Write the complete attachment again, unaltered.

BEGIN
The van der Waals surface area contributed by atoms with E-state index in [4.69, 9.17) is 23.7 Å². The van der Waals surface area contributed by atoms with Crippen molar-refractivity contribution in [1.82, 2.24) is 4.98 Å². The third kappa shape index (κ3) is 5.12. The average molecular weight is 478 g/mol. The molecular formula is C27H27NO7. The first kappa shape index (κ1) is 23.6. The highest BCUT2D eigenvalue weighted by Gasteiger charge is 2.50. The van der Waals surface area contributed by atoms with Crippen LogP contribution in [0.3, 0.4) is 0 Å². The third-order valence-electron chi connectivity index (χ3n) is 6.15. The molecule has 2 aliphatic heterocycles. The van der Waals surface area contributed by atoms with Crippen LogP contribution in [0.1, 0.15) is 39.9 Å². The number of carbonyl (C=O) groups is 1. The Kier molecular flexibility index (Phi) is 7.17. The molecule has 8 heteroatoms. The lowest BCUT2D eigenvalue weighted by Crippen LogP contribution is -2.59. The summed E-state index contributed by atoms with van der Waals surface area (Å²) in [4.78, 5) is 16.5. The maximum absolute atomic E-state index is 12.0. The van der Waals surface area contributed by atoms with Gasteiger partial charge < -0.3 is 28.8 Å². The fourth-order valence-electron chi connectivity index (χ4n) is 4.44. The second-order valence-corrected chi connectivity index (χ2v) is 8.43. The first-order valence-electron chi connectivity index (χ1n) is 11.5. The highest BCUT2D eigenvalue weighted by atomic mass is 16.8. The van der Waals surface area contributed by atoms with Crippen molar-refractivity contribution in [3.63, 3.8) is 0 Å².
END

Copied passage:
The van der Waals surface area contributed by atoms with E-state index in [4.69, 9.17) is 23.7 Å². The van der Waals surface area contributed by atoms with Crippen molar-refractivity contribution in [1.82, 2.24) is 4.98 Å². The third kappa shape index (κ3) is 5.12. The average molecular weight is 478 g/mol. The molecular formula is C27H27NO7. The first kappa shape index (κ1) is 23.6. The highest BCUT2D eigenvalue weighted by Gasteiger charge is 2.50. The van der Waals surface area contributed by atoms with Crippen LogP contribution in [0.3, 0.4) is 0 Å². The third-order valence-electron chi connectivity index (χ3n) is 6.15. The molecule has 2 aliphatic heterocycles. The van der Waals surface area contributed by atoms with Crippen LogP contribution in [0.1, 0.15) is 39.9 Å². The number of carbonyl (C=O) groups is 1. The Kier molecular flexibility index (Phi) is 7.17. The molecule has 8 heteroatoms. The lowest BCUT2D eigenvalue weighted by Crippen LogP contribution is -2.59. The summed E-state index contributed by atoms with van der Waals surface area (Å²) in [4.78, 5) is 16.5. The maximum absolute atomic E-state index is 12.0. The van der Waals surface area contributed by atoms with Gasteiger partial charge < -0.3 is 28.8 Å². The fourth-order valence-electron chi connectivity index (χ4n) is 4.44. The second-order valence-corrected chi connectivity index (χ2v) is 8.43. The first-order valence-electron chi connectivity index (χ1n) is 11.5. The highest BCUT2D eigenvalue weighted by atomic mass is 16.8. The van der Waals surface area contributed by atoms with Crippen molar-refractivity contribution in [3.63, 3.8) is 0 Å².